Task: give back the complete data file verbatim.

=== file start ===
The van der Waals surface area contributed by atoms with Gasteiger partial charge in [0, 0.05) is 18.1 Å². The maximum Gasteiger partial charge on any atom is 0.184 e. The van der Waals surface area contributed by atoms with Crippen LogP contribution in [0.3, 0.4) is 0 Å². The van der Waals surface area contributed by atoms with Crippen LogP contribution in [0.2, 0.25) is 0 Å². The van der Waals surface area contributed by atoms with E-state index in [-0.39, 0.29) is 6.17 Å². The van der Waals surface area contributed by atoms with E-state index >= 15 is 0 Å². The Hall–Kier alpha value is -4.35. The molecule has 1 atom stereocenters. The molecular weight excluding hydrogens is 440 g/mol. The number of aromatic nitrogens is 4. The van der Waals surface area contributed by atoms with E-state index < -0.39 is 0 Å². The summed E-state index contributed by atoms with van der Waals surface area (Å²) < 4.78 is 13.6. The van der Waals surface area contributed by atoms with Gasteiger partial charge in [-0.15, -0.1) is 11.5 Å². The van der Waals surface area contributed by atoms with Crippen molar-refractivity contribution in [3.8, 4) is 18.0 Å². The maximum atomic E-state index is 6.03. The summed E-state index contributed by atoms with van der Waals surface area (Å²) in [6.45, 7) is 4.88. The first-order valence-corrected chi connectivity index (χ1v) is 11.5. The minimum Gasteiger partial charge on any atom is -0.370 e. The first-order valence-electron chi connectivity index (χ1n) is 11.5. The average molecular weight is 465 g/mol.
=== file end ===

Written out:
The van der Waals surface area contributed by atoms with Gasteiger partial charge in [0, 0.05) is 18.1 Å². The maximum Gasteiger partial charge on any atom is 0.184 e. The van der Waals surface area contributed by atoms with Crippen LogP contribution in [0.3, 0.4) is 0 Å². The van der Waals surface area contributed by atoms with Crippen LogP contribution in [0.2, 0.25) is 0 Å². The van der Waals surface area contributed by atoms with E-state index in [-0.39, 0.29) is 6.17 Å². The van der Waals surface area contributed by atoms with E-state index >= 15 is 0 Å². The Hall–Kier alpha value is -4.35. The molecule has 1 atom stereocenters. The molecular weight excluding hydrogens is 440 g/mol. The number of aromatic nitrogens is 4. The van der Waals surface area contributed by atoms with E-state index < -0.39 is 0 Å². The summed E-state index contributed by atoms with van der Waals surface area (Å²) < 4.78 is 13.6. The van der Waals surface area contributed by atoms with Gasteiger partial charge in [-0.15, -0.1) is 11.5 Å². The van der Waals surface area contributed by atoms with Crippen molar-refractivity contribution in [3.8, 4) is 18.0 Å². The maximum atomic E-state index is 6.03. The summed E-state index contributed by atoms with van der Waals surface area (Å²) in [6.45, 7) is 4.88. The first-order valence-corrected chi connectivity index (χ1v) is 11.5. The minimum Gasteiger partial charge on any atom is -0.370 e. The first-order valence-electron chi connectivity index (χ1n) is 11.5. The average molecular weight is 465 g/mol.